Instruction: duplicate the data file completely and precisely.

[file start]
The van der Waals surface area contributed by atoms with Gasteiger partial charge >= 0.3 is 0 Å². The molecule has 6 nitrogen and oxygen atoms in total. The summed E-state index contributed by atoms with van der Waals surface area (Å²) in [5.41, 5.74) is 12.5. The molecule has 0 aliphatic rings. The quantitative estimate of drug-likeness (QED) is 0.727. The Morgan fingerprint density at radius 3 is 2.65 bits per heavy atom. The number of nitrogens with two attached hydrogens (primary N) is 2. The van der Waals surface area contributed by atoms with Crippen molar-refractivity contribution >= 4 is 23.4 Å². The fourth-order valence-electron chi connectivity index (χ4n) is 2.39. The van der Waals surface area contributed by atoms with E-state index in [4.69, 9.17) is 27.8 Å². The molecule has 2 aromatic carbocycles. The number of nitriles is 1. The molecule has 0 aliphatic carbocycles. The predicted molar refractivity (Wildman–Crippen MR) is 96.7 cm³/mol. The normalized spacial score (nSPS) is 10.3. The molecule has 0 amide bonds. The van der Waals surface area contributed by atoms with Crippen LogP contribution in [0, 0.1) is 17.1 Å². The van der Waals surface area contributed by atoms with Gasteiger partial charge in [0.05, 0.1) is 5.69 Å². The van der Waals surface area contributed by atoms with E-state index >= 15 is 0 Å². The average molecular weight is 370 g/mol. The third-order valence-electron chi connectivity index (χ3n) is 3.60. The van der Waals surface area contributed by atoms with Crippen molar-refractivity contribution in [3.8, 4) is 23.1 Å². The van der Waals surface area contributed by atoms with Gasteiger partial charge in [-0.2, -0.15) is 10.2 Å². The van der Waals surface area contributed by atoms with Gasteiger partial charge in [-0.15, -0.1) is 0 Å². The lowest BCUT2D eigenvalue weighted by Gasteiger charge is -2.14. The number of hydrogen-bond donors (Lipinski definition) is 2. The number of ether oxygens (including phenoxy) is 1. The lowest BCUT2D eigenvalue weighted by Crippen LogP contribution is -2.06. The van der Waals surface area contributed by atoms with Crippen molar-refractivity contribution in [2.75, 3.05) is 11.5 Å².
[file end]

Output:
The van der Waals surface area contributed by atoms with Gasteiger partial charge >= 0.3 is 0 Å². The molecule has 6 nitrogen and oxygen atoms in total. The summed E-state index contributed by atoms with van der Waals surface area (Å²) in [5.41, 5.74) is 12.5. The molecule has 0 aliphatic rings. The quantitative estimate of drug-likeness (QED) is 0.727. The Morgan fingerprint density at radius 3 is 2.65 bits per heavy atom. The number of nitrogens with two attached hydrogens (primary N) is 2. The van der Waals surface area contributed by atoms with Crippen molar-refractivity contribution >= 4 is 23.4 Å². The fourth-order valence-electron chi connectivity index (χ4n) is 2.39. The van der Waals surface area contributed by atoms with E-state index in [4.69, 9.17) is 27.8 Å². The molecule has 2 aromatic carbocycles. The number of nitriles is 1. The molecule has 0 aliphatic carbocycles. The predicted molar refractivity (Wildman–Crippen MR) is 96.7 cm³/mol. The normalized spacial score (nSPS) is 10.3. The molecule has 0 amide bonds. The van der Waals surface area contributed by atoms with Crippen LogP contribution in [0, 0.1) is 17.1 Å². The van der Waals surface area contributed by atoms with Gasteiger partial charge in [0.05, 0.1) is 5.69 Å². The van der Waals surface area contributed by atoms with E-state index >= 15 is 0 Å². The average molecular weight is 370 g/mol. The third-order valence-electron chi connectivity index (χ3n) is 3.60. The van der Waals surface area contributed by atoms with Crippen molar-refractivity contribution in [3.8, 4) is 23.1 Å². The van der Waals surface area contributed by atoms with Gasteiger partial charge in [-0.2, -0.15) is 10.2 Å². The van der Waals surface area contributed by atoms with Gasteiger partial charge in [-0.15, -0.1) is 0 Å². The lowest BCUT2D eigenvalue weighted by Gasteiger charge is -2.14. The number of hydrogen-bond donors (Lipinski definition) is 2. The number of ether oxygens (including phenoxy) is 1. The lowest BCUT2D eigenvalue weighted by Crippen LogP contribution is -2.06. The van der Waals surface area contributed by atoms with Crippen molar-refractivity contribution in [2.75, 3.05) is 11.5 Å².